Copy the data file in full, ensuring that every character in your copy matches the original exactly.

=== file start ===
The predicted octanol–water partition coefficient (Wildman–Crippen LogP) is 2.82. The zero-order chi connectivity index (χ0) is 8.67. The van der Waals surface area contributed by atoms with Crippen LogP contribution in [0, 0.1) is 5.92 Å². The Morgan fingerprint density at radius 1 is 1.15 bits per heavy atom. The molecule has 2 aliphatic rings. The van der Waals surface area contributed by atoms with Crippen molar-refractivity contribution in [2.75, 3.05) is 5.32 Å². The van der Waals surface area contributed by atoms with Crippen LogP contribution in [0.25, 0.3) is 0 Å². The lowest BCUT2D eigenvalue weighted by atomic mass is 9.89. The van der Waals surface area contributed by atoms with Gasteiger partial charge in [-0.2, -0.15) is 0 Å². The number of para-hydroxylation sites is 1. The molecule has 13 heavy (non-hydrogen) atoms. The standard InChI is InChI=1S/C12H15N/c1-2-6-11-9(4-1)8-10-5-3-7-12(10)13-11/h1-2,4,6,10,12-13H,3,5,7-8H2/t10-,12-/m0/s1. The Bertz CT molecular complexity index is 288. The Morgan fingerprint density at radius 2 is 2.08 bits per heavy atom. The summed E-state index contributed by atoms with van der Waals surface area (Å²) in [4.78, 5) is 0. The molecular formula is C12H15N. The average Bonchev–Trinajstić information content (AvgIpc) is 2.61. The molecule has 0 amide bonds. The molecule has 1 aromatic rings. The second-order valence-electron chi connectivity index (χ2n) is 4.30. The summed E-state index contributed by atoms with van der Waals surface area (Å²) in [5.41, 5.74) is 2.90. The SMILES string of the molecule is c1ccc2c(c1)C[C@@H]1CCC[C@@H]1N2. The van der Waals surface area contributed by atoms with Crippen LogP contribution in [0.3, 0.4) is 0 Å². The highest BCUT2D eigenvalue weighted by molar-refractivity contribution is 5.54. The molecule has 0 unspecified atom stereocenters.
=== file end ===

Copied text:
The predicted octanol–water partition coefficient (Wildman–Crippen LogP) is 2.82. The zero-order chi connectivity index (χ0) is 8.67. The van der Waals surface area contributed by atoms with Crippen LogP contribution in [0, 0.1) is 5.92 Å². The Morgan fingerprint density at radius 1 is 1.15 bits per heavy atom. The molecule has 2 aliphatic rings. The van der Waals surface area contributed by atoms with Crippen molar-refractivity contribution in [2.75, 3.05) is 5.32 Å². The van der Waals surface area contributed by atoms with Crippen LogP contribution in [0.25, 0.3) is 0 Å². The lowest BCUT2D eigenvalue weighted by atomic mass is 9.89. The van der Waals surface area contributed by atoms with Gasteiger partial charge in [-0.2, -0.15) is 0 Å². The number of para-hydroxylation sites is 1. The molecule has 13 heavy (non-hydrogen) atoms. The standard InChI is InChI=1S/C12H15N/c1-2-6-11-9(4-1)8-10-5-3-7-12(10)13-11/h1-2,4,6,10,12-13H,3,5,7-8H2/t10-,12-/m0/s1. The Bertz CT molecular complexity index is 288. The Morgan fingerprint density at radius 2 is 2.08 bits per heavy atom. The summed E-state index contributed by atoms with van der Waals surface area (Å²) in [4.78, 5) is 0. The molecular formula is C12H15N. The average Bonchev–Trinajstić information content (AvgIpc) is 2.61. The molecule has 0 amide bonds. The molecule has 1 aromatic rings. The second-order valence-electron chi connectivity index (χ2n) is 4.30. The summed E-state index contributed by atoms with van der Waals surface area (Å²) in [5.41, 5.74) is 2.90. The SMILES string of the molecule is c1ccc2c(c1)C[C@@H]1CCC[C@@H]1N2. The van der Waals surface area contributed by atoms with Crippen LogP contribution in [0.3, 0.4) is 0 Å². The highest BCUT2D eigenvalue weighted by molar-refractivity contribution is 5.54. The molecule has 0 unspecified atom stereocenters.